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Round Robins

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A robin.

Have you even received a round robin? Or signed one? Or helped create one? Or played in one? Or possibly watched one skipping along your garden path? The problem is that in each of those cases, you would have been doing completely different things. Several diverse activities and objects are called round robins, though some are better known than others.

The Bird

Overweight little redbreasted fellow. Often seen out and about in winter. Rather too fond of worms and fruit for his own good. The name 'robin' is really something of a nom de plume1; his real name is Erithacus Rubecula. There's some distant American relation who keeps trying to pass himself off as 'robin' as well, but his real name is Turdus Migratorius.

The Many-signed Letter

The way the term was used in the 18th Century has no connection to the oversized avian. Then, it referred to a letter of protest, like a petition, signed by many people. The name derives from the practice of the signatories writing their names in a circle, or round, so that no one name stands out above another. This was done in order to conceal the identity of the ringleader and hopefully prevent reprisals against them. It is thought that the crew of a ship may have sent such a letter to the captain, declaring their intention to mutiny unless their conditions changed.

The Many-sent Letter

A modern round robin letter, though, is something of the other way around. It's a letter written by a family at the end of the year, copied, and sent out to everyone they know with their Christmas card. Typically this letter contains glowing descriptions of the family's year, explaining how (for example) the father of the clan has moved up the company into an even better position and so they can how afford the speedboat they've always wanted, how young Felicia is excelling in her riding lessons and how little Tarquin has constructed a scale model of the Eiffel Tower out of building blocks although he hasn't even started school yet! Broadcaster and parliamentary sketch-writer Simon Hoggart has made it his mission to ridicule, and so hopefully shame the writers of this kind of round robin. Maybe it would help if the recipients of such round robins ganged together and presented the senders with an 18th Century round robin. Or maybe not.

The Many-forwarded Letter

More often referred to as chain letters, this type of letter is also known as a round robin. It's a letter that a 'friend' of yours has sent you, having been sent it from a 'friend' of theirs. The letter generally has quite pointless content, but ends by proclaiming a gypsy curse on you if you don't pass the letter on to ten of your friends. Of course, if you are any kind of friend you will do no such thing, and just throw the offending piece of paper into the bin, cursing the sender for being gullible enough to forward it to you in the first place.

The Many-authored Story

A round robin story is one that several (well, at least two) people write in turns. The order in which they write is decided before the story is started, though if there are only two people, then they only have to decide who goes first. Once all that is worked out, the first author writes the first paragraph, which hopefully begins with the words 'It was a dark and stormy night'. Once complete, the story is passed to the second author to write a paragraph following on from the first, and the story is passed on again. This continues until the collective authorship decides the story is finished, or just decides to do something else, and so stop.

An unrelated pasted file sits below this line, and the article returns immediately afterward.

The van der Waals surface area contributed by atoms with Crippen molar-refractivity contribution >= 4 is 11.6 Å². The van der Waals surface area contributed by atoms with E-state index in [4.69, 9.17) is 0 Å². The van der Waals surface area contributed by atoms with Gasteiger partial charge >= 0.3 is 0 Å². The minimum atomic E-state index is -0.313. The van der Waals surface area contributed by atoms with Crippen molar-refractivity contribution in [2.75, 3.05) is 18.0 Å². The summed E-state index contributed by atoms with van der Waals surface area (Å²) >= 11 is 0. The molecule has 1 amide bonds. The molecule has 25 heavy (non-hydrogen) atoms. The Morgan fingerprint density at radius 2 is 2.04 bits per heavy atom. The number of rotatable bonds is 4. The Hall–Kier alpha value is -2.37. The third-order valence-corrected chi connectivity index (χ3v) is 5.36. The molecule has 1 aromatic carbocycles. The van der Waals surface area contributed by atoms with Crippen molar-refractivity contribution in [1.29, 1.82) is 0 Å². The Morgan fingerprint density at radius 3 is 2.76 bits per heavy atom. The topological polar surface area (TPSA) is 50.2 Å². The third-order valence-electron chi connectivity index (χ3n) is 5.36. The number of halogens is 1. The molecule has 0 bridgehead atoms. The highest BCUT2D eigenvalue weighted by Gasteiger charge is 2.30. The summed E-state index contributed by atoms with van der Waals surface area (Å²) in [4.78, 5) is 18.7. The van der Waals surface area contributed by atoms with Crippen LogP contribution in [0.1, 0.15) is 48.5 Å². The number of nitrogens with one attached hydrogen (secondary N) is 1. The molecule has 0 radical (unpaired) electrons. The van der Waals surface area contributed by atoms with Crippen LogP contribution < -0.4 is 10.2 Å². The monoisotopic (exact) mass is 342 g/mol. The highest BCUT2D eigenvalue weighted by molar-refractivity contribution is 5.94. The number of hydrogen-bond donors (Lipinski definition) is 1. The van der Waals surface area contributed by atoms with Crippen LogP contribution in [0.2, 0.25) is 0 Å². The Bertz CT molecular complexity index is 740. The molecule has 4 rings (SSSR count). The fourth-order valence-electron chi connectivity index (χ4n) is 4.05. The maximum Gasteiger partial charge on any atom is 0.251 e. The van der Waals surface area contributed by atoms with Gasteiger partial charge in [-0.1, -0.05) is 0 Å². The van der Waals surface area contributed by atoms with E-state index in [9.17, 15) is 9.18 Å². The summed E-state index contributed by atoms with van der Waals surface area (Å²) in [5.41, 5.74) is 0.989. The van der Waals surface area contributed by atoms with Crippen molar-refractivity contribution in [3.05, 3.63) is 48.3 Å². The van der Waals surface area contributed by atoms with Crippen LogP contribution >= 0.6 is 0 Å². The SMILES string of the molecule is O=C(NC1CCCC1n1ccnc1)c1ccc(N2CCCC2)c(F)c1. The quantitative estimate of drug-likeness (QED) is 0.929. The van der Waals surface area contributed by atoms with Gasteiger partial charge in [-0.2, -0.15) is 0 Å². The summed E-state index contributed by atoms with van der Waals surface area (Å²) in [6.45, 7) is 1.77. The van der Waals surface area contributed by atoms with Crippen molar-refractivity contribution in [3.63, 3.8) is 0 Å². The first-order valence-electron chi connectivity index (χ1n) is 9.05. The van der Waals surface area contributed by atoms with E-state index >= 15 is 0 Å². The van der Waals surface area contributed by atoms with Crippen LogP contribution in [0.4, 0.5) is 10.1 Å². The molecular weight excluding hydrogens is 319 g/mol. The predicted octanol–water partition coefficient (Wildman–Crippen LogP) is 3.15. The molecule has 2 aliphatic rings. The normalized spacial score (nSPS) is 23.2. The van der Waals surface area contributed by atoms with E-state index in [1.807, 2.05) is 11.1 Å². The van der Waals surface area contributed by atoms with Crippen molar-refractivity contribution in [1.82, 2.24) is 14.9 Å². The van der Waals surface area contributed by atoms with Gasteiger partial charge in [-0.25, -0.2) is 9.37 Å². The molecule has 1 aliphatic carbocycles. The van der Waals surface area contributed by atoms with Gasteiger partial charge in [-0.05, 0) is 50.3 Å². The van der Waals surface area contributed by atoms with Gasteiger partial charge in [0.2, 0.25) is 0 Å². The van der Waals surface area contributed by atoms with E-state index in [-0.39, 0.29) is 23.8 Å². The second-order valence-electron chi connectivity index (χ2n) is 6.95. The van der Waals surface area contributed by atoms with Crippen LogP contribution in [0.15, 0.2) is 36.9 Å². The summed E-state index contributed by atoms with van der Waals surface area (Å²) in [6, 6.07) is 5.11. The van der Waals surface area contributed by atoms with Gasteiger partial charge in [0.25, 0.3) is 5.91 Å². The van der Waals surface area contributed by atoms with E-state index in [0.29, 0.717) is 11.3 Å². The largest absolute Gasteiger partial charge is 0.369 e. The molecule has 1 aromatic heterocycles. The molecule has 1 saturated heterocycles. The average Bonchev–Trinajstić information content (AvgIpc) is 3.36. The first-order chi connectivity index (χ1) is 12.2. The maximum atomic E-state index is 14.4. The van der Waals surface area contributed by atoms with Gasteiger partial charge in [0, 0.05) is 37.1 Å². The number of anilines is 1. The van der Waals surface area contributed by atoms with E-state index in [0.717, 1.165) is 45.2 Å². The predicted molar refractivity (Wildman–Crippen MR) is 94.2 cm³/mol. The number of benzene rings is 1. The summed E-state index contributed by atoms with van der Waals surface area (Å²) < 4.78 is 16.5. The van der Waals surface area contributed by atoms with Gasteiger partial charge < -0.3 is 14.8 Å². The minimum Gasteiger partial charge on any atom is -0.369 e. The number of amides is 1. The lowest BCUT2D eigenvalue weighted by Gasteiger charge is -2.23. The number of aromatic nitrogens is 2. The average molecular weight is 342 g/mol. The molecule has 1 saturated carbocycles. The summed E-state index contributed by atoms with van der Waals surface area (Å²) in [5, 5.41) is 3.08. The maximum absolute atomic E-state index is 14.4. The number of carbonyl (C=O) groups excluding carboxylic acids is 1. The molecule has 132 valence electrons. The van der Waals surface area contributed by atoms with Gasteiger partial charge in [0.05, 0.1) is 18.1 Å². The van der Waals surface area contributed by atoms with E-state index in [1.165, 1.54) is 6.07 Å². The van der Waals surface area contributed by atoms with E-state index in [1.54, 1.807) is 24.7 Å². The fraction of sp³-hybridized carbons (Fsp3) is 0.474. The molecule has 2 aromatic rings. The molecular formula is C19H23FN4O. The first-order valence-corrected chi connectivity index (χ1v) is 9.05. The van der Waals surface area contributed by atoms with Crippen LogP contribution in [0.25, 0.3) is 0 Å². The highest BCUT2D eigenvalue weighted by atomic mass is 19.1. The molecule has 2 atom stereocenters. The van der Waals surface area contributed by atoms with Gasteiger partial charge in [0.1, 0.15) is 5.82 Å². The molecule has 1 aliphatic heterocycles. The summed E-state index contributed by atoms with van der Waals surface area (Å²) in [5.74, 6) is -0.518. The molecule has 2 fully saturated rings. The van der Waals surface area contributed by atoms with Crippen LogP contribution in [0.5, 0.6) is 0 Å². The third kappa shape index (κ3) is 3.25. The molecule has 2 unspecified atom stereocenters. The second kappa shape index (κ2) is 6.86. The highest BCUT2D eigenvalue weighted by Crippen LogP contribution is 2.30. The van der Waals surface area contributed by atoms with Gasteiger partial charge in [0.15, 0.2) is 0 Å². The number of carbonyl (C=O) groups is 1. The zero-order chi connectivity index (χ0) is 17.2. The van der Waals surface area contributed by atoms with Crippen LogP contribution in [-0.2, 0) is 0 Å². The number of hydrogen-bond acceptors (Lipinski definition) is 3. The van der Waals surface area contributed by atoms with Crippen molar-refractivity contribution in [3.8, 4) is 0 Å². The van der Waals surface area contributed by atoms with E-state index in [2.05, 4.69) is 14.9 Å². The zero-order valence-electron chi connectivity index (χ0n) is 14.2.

A slight variation on this form of round robin is where a group of people work on a piece of craftwork, be it knitting, crochet, cross-stitch or some such, one at a time. When each member of the group has finished their part, the work is then forwarded to the next person in the group.

The Many-played Fixture

A round robin league competition is one where each player (or team) in the league plays each other a fixed number of times, in an order generally decided in advance by the organisers of the competition. For example, the English Football League plays in a round robin format. During the course of the football season every team in each league (be it the Premiership, the Championship and so on) plays every other team in that league twice - once at their home ground and once away.

The Many-server Manager

In computer systems, 'round robin' is a method of allocating a small number of resources to a large number of clients, where each client requires the use of the resource for a short time. For example, the clients might be PCs on the World Wide Web, and the scarce resources might be servers serving up webpages. If there is only one server, then everybody gets served in the order the requests arrive, but if there are two or more servers, some method is needed to decide to which server each client gets allocated.

As the client's request arrives, it is allocated to the next server from the round robin list. When the end of the list is reached, it goes back to the start of the list. For example, if there are three servers numbered 1, 2 and 3, the first request will go to server 1, the second to server 2, and the third to server 3. The fourth request will be allocated to server 1, the fifth to server 2, and so on.

Round robin is a fairly crude allocation method - if one server is more powerful and finishes its work quicker than the others, no account is taken of this. Nevertheless, it is very simple to implement and is often used in the computer world.

The Crime

Burglary by the rotund. Perhaps being apprehended by the presently-portly Burt Ward, wearing an outfit reminiscent of his role in the 1960s TV version of Batman. All right, perhaps not.

1Or 'feather name', if you will.

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